Fight Club is an action satire 1999 film directed by David Fincher and is based on a 1996 novel written by Chuck Palahniuk.
The film stars Academy Award Nominee Brad Pitt, Academy Award Nominee Helena Bonham Carter, and Academy Award Nominee Edwan Norton.
The film was considered a disappointment at the box office, only earning $40 million dollars more than what they have spent. It became controversial, with it being praised for the acting and theme but being outweighed by the violence it possessed. But after it’s successful DVD release, the film Fight Club grew to have a cult following.
The film was nominated for Best Sound Editing in the 2000 Academy Awards. The Online Film Critics Society listed Fight Club as one of the top ten films for 1999 and nominated the film for having the Best Adapted Screenplay, Best Editing, Best Actor, Best Director, and for Best Film. Helena Bonham Carter, who played as Edwan Norton’s character’s love interest, won the Best British Actress during the 2000 Empire Award.
The film starts with the unnamed Narrator who develops severe insomnia. He stumbles across a support group for patients of testicular cancer and poses as a sufferer of the illness too. Later that night, he finally gets to sleep. He enjoys attending the testicular cancer support groups and attends other support groups for other illnesses which he does not have. After a number of sessions, he realizes that another person has been doing the same thing he has and is bothered by her because it reminds him of his dishonesty. They later talk and agree to split the support groups fairly and give each other their contact details.
During a flight home, he converses with soap salesman Tyler Durden. When the Narrator arrives home he is surprised to find out that his apartment had been destroyed due to an explosion. He debates whether he should contact Marla, the woman he met during the support groups, or the soap salesman Tyler, he chooses the later. After getting along in a bar, they go outside and Tyler asks the Narrator to punch him which resulted to them fistfighting.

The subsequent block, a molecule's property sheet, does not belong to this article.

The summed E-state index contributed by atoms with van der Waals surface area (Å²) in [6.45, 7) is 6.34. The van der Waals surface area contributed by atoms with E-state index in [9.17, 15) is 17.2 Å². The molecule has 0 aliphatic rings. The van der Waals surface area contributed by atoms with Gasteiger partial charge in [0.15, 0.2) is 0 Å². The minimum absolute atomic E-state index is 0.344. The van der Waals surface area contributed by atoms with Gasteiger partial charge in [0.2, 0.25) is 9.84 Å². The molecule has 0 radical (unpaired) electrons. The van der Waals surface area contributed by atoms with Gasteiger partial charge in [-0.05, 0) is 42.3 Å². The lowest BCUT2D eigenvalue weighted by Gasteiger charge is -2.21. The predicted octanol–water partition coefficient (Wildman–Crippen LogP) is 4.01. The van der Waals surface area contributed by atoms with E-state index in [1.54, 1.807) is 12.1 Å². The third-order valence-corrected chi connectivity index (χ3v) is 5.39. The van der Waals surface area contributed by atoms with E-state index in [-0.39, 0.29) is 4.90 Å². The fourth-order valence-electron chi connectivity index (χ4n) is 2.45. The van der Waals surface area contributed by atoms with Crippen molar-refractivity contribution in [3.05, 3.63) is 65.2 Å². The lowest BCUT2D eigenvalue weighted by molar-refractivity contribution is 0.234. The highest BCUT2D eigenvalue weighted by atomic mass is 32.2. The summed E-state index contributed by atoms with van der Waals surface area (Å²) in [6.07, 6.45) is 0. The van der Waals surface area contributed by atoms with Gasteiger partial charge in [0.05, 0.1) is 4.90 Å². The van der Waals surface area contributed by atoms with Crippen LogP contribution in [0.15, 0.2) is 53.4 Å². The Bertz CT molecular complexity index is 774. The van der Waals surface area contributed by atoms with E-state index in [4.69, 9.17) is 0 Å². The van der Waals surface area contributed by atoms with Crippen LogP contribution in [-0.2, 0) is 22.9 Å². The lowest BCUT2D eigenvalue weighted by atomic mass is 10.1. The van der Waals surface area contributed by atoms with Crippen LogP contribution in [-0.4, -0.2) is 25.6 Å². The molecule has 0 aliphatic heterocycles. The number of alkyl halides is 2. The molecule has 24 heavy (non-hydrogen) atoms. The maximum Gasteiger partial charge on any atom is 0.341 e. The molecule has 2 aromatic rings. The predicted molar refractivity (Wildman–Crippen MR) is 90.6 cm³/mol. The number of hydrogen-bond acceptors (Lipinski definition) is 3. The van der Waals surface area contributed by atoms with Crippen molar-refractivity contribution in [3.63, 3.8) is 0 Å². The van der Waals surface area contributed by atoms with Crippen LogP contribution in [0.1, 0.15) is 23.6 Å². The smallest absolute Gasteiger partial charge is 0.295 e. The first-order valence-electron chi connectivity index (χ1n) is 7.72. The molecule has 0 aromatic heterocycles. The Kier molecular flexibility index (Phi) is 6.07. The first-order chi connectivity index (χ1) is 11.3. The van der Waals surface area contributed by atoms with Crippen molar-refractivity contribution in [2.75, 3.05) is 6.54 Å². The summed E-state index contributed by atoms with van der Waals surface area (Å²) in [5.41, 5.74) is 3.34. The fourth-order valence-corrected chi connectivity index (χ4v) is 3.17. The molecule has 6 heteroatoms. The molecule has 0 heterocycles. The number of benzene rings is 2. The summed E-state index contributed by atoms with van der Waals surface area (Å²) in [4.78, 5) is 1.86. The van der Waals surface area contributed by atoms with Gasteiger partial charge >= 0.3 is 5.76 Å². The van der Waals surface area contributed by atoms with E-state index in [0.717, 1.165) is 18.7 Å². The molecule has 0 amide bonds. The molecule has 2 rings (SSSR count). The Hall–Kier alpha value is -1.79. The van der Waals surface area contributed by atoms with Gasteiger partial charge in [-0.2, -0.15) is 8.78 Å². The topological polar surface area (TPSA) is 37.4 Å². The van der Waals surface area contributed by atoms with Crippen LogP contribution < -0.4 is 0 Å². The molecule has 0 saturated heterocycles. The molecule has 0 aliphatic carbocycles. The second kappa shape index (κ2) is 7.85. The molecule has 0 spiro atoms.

Due to having no where else to live, the Narrator accepts Tyler’s invitation to live in with him, which his home is situated in an industrial wasteland. They return to the parking lot on some nights to start fist fighting which later attracted a growing attention of men. These fistfights are then moved to a bar’s basement where Fight Club was born, a ‘support group’ for men to meet and beat each other up with consent as some sort of release.
The Narrator receives a phone call from Marla saying that she has overdosed on pills and desperately needs help, he ignores her but Tyler goes and helps her. Both Marla and Tyler enter a sexual relationship and Tyler tells the Narrator not to talk to Marla about him. Later, the Narrator goes to work to quit his jobs and also threatens his boss.
Fight clubs have moved and grown in different parts of the country. Tyler starts Project Mayhem without the Narrator’s knowledge. The members of Project Mayhem become involved in violent acts which the Narrator does not approve off and is starting to bother him. He talks to Tyler about him feeling left out of the circle and an angry Tyler leaves the house. When he leaves and the Narrator is in deep thought, he realizes that Tyler was behind the explosion at his apartment.